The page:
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  33. souledge

    souledge Semi-Pro

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    Haha, well I'm not the only one. Hasport's CRX runs 275's in the front (sticking out of the fenders) and 225's in the rear. But I digress, too much tuner talk in a low end racquet thread.
     
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  34. robbo1970

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    I can tell if I'm digressing with this post because I'm not talking about Honda's lol.

    Its not a real low end one, to look at it you wouldnt know it was fusionite alloy, it looks just like graphite. you can zoom in on the picture in the link I gave earlier. I just wonder whether I would do better to upgrade.
     
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  35. pvaudio

    pvaudio Legend

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    Oh come on, we're not talking drag here, this is circuit racing :D

    Ivo Karlovic : drag :: Roger Federer : circuit
     
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  36. pvaudio

    pvaudio Legend

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    Considering fusionite (whatever the heck that is) is just a marketing name, yes, I would start playtesting more advanced frames instead of putting expensive strings into a racquet which is below your playing level.
     
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  37. souledge

    souledge Semi-Pro

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    They run that car around Streets of Willow among other cali tracks........
     
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  38. pvaudio

    pvaudio Legend

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    Ohhhh, I thought you were talking about their drag car that was on Pinks.


    OP, I am sorry this has been derailed. Or is it detuned? :D
     
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  39. souledge

    souledge Semi-Pro

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    I think it's the same car, different suspension and no wheelie bars on the road course.
     
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  40. robbo1970

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    Your subject is more interesting than mine :)

    Ive decided I need as better racquet, so lets carry on with cars :)
     
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  41. UCSF2012

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    Come one, black folks put 5k rims on a 1k Civic all the time. Gets you from A to B all the same.

    Cheap doesn't mean crap. Those sub-$100 Dunlops are quality frames. With free shipping and free strings, why not?
     
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  42. pvaudio

    pvaudio Legend

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    I actually have stock rims on my Si, but thank you for showing us your good side.
     
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  43. filphil

    filphil Rookie

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    I'm pretty sure those rims weren't even close to 5k.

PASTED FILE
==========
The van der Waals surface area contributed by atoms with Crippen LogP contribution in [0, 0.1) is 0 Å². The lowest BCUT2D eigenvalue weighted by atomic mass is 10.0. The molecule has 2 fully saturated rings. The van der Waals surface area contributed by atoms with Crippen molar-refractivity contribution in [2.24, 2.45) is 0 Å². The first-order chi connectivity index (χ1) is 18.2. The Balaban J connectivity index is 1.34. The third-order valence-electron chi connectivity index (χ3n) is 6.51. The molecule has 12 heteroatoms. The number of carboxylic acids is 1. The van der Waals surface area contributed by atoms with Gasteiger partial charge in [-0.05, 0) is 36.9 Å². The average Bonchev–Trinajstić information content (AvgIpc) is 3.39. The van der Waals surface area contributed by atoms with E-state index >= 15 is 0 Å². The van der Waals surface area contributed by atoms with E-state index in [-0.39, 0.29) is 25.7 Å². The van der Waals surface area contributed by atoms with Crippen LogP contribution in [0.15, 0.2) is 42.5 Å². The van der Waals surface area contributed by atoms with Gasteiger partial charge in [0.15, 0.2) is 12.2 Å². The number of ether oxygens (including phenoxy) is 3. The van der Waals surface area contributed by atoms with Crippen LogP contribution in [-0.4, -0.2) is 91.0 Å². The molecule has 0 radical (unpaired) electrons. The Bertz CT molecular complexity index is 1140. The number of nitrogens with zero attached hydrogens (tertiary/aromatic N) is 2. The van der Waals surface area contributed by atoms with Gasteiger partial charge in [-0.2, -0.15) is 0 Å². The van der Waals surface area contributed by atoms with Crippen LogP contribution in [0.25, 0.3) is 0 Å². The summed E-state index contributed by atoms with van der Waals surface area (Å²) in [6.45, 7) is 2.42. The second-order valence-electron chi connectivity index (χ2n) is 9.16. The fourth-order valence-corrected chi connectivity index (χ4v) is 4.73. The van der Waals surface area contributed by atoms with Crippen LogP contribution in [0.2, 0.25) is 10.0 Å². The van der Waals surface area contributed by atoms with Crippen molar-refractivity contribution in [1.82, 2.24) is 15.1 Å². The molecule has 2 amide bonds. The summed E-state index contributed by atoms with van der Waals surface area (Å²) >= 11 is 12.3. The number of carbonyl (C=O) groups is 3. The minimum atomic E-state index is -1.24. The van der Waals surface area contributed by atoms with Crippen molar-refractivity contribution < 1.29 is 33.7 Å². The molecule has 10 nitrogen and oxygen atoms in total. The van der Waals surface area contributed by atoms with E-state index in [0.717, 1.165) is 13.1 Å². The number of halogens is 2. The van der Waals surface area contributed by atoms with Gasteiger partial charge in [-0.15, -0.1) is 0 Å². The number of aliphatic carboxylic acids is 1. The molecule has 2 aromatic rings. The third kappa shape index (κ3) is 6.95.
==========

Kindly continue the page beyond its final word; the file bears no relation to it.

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  44. pvaudio

    pvaudio Legend

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    You missed the point by so much it might as well not have even been there.
     
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  45. robbo1970

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    Thats right, I can get most Dunlop Bio's for £60 pre-strung and that makes them very good value when you consider some pro's apparantly use them.
     
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  46. filphil

    filphil Rookie

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    I wasn't referring to you PV. You had the first part of UCSF's post under wraps.
     
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  47. A Defenseless Creature

    A Defenseless Creature Semi-Pro

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    I'd rather play an average frame with a good string job than a great frame with crappy strings. The strings, IMO, are the most important piece of equipment you are taking on the court. Depending on how "low end" we are talking in regard to the frame, most likely the strings will indeed help.
     
    #47
  48. pvaudio

    pvaudio Legend

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    Ah, my apologies. :)
     
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  49. robbo1970

    robbo1970 Hall of Fame

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    Its this one.

    http://racketworld.co.uk/product/RW008732/Prince+Titan+Ti+Tennis+Racket+L2

    Its not the lowest end racquet, its very well made and looks like graphite, it just happens to be alloy.
     
    #49
  50. pvaudio

    pvaudio Legend

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    OP, there is a very simple way to find out. GO to your local pro shop and test a bunch of tweener frames. THe racquet you posted is for beginning players or those who do not generate their own power. A tweener frame is one which helps your strokes be more effective for what you put in. Give us some background on your playing style. Are you playing matches, simply hitting, have a variety of strokes, etc. Since there is no NTRP rating outside of the US, what's your average rally length? Your strengths? Weaknesses?